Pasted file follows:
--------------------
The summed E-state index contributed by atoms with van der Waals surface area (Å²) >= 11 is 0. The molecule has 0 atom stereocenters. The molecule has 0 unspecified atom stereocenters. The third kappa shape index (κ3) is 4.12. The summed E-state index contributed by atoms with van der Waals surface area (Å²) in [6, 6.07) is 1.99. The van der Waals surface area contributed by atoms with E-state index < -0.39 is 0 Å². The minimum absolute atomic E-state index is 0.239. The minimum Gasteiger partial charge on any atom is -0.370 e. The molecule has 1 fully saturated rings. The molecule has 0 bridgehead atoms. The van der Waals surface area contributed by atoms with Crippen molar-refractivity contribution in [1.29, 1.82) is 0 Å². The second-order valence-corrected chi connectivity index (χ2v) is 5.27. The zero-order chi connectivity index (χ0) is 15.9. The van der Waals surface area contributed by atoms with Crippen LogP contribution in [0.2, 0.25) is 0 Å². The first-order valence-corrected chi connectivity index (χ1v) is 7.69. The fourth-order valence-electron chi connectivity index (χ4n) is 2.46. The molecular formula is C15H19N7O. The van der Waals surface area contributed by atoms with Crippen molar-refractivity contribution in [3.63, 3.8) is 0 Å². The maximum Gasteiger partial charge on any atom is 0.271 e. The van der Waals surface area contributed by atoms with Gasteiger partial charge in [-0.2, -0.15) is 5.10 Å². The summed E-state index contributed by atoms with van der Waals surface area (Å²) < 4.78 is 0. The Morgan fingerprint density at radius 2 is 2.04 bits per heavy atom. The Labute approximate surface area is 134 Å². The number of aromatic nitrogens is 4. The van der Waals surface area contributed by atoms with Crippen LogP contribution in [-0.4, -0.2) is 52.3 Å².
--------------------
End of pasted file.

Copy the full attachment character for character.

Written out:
The summed E-state index contributed by atoms with van der Waals surface area (Å²) >= 11 is 0. The molecule has 0 atom stereocenters. The molecule has 0 unspecified atom stereocenters. The third kappa shape index (κ3) is 4.12. The summed E-state index contributed by atoms with van der Waals surface area (Å²) in [6, 6.07) is 1.99. The van der Waals surface area contributed by atoms with E-state index < -0.39 is 0 Å². The minimum absolute atomic E-state index is 0.239. The minimum Gasteiger partial charge on any atom is -0.370 e. The molecule has 1 fully saturated rings. The molecule has 0 bridgehead atoms. The van der Waals surface area contributed by atoms with Crippen molar-refractivity contribution in [1.29, 1.82) is 0 Å². The second-order valence-corrected chi connectivity index (χ2v) is 5.27. The zero-order chi connectivity index (χ0) is 15.9. The van der Waals surface area contributed by atoms with Crippen LogP contribution in [0.2, 0.25) is 0 Å². The first-order valence-corrected chi connectivity index (χ1v) is 7.69. The fourth-order valence-electron chi connectivity index (χ4n) is 2.46. The molecular formula is C15H19N7O. The van der Waals surface area contributed by atoms with Crippen molar-refractivity contribution in [3.63, 3.8) is 0 Å². The maximum Gasteiger partial charge on any atom is 0.271 e. The van der Waals surface area contributed by atoms with Gasteiger partial charge in [-0.2, -0.15) is 5.10 Å². The summed E-state index contributed by atoms with van der Waals surface area (Å²) < 4.78 is 0. The Morgan fingerprint density at radius 2 is 2.04 bits per heavy atom. The Labute approximate surface area is 134 Å². The number of aromatic nitrogens is 4. The van der Waals surface area contributed by atoms with Crippen LogP contribution in [-0.4, -0.2) is 52.3 Å².